And you’re not nearly as good at intuiting the minds of others — even people you know well — as you think you are. So the best way to figure people out is — and get ready, here comes some science — to ask them questions. Really. And this strategy works great in daily life, but not so well for mass murderers. Another strategy is stereotyping: What do mass murderers usually look and sound like? This is not very effective, largely because there is no template (other than being male) to which mass murderers conform. A third strategy is to use yourself as a model: “What would I be thinking in this person’s shoes?” Again: A good strategy for daily life, less so for understanding rare acts of horrifying violence.

The reason is that most people would never commit an act like this. I’ve spent more than a decade conducting research on rare populations such as altruistic kidney donors and psychopathic teenagers, and I’ve come away convinced of two things: First, we are not all the same. Some people have much more (or less) capacity for compassion than average. And second: The average person is really pretty nice. Study after study bears me out — most people return lost wallets, share resources, donate to charity and help strangers as a default response. Think about it this way: If people weren’t, on average, pretty compassionate, we wouldn’t need a label like “psychopath” for the small group of people who aren’t.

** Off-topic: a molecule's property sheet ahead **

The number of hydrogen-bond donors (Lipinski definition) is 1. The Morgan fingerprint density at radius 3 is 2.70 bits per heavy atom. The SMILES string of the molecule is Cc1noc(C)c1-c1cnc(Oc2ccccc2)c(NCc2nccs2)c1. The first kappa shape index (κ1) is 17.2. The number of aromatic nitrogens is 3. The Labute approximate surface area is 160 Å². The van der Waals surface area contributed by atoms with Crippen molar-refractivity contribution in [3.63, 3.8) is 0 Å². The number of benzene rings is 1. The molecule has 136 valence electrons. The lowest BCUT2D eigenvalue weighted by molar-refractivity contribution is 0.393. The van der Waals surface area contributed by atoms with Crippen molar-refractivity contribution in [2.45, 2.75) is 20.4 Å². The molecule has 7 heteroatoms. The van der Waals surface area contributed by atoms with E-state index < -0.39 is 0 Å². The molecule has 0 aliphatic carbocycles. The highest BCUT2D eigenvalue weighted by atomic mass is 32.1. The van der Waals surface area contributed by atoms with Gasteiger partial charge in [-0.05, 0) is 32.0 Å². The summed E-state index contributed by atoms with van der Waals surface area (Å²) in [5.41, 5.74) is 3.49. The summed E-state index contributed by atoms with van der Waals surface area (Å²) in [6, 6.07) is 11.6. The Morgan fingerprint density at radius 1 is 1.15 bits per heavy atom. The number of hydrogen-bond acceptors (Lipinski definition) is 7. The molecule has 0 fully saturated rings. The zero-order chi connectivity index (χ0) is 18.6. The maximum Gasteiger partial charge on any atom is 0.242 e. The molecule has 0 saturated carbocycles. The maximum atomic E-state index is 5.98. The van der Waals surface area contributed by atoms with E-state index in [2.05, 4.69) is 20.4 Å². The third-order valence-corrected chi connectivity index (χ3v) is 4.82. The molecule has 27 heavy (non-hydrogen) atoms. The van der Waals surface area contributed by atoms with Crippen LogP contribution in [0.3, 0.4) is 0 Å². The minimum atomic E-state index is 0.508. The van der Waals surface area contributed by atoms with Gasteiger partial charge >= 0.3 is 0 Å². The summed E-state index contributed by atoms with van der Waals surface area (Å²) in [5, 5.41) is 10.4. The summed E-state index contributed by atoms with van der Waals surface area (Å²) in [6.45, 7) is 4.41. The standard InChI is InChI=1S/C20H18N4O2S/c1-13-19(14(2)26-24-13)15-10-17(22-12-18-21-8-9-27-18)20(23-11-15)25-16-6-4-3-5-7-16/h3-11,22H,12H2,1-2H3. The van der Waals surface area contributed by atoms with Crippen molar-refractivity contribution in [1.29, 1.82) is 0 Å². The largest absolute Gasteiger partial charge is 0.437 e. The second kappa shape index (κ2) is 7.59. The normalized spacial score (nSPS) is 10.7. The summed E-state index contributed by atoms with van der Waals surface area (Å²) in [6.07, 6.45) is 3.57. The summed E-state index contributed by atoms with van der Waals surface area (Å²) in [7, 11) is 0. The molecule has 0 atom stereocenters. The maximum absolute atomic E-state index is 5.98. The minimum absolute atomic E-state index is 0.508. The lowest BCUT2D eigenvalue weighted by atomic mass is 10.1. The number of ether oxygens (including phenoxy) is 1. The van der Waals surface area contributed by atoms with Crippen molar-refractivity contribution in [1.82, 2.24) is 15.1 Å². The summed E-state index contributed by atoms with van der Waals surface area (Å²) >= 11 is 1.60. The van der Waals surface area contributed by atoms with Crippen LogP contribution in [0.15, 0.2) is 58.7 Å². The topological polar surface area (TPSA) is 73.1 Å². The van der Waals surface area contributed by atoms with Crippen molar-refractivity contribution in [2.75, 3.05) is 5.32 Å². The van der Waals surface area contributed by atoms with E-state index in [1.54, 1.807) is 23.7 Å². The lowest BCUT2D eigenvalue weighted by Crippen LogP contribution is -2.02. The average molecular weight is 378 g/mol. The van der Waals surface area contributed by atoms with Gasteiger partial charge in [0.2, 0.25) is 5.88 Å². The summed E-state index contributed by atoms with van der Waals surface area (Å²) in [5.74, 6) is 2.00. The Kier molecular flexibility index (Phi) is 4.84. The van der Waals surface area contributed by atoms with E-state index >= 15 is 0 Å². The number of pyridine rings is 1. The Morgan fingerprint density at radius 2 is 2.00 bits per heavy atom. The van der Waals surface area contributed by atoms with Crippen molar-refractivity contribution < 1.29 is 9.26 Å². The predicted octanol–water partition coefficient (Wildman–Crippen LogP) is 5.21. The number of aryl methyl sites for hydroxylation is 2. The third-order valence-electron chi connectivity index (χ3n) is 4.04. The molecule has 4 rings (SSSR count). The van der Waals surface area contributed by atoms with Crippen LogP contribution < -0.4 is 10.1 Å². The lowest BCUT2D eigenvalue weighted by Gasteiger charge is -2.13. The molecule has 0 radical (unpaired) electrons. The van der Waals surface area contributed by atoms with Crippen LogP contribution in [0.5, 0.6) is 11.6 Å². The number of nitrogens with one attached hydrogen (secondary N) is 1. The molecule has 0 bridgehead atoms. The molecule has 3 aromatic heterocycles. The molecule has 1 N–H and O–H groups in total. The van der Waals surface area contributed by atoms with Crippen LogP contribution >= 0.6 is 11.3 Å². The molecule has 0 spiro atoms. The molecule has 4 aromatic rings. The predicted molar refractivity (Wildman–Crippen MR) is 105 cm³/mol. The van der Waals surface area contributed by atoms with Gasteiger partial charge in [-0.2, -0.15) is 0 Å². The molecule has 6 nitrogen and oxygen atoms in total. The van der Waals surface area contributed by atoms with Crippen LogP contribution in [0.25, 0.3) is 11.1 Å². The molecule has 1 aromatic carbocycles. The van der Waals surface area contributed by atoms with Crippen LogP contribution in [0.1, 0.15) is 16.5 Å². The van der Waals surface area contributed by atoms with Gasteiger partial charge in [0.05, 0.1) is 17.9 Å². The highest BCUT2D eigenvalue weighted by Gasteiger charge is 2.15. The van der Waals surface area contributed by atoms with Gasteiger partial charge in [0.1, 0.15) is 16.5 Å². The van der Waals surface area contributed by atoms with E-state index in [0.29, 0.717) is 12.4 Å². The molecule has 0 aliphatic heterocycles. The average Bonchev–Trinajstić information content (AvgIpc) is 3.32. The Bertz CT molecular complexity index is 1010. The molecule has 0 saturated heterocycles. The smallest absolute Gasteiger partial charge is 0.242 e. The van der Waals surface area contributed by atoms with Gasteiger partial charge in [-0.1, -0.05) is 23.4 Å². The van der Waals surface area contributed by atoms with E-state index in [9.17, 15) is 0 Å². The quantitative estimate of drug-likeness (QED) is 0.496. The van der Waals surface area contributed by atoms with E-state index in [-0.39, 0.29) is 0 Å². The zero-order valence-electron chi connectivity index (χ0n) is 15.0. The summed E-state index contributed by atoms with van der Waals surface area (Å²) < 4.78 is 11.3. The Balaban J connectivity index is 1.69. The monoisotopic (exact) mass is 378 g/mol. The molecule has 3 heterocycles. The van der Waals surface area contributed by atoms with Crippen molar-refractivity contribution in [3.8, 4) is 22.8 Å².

Thus, the average person is totally unable to understand or predict why anyone would want to kill innocent people. And so the brain’s prediction machine draws the worst possible conclusion: If we can’t predict who among us is capable of heinous violence, it’s best to assume anyone could be. From there, it’s just one step further to conclude: Everyone could be. Translation: Trust no one.

This sequence can leave many people (up to 1 in 5 of us) genuinely paranoid — unreasonably suspicious of everyone’s intent. And while maintaining this psychological defensive crouch might seem like a safe bet, this is your brain fooling you. In reality, assuming that people are trustworthy is the better strategy. People who are trusting have more money and more friends. They are also happier, perhaps because their social lives are more rewarding. Trust also makes the world a better place — it’s the basis of all cooperation and social capital.

So, try it out. Assume the best of others. Ask a stranger a friendly question. Trust that others will usually treat you well in return. Sometimes they won’t, to be sure, and you should always be alert for genuine red flags. But you don’t need to go looking for them, in the news or in real life. And you might be surprised to discover you don’t miss that freaked-out feeling at all.

Read more:

Jennifer Rubin: The media must do better

Charles Lane: What all mass shootings have in common

Michael Gerson: Jean Vanier created a wildly inefficient model of compassion. We can learn a lot from it.

Chris Murphy: Mass shootings are an American problem. There’s an American solution.

Andrew V. Papachristos: Social networks can help predict gun violence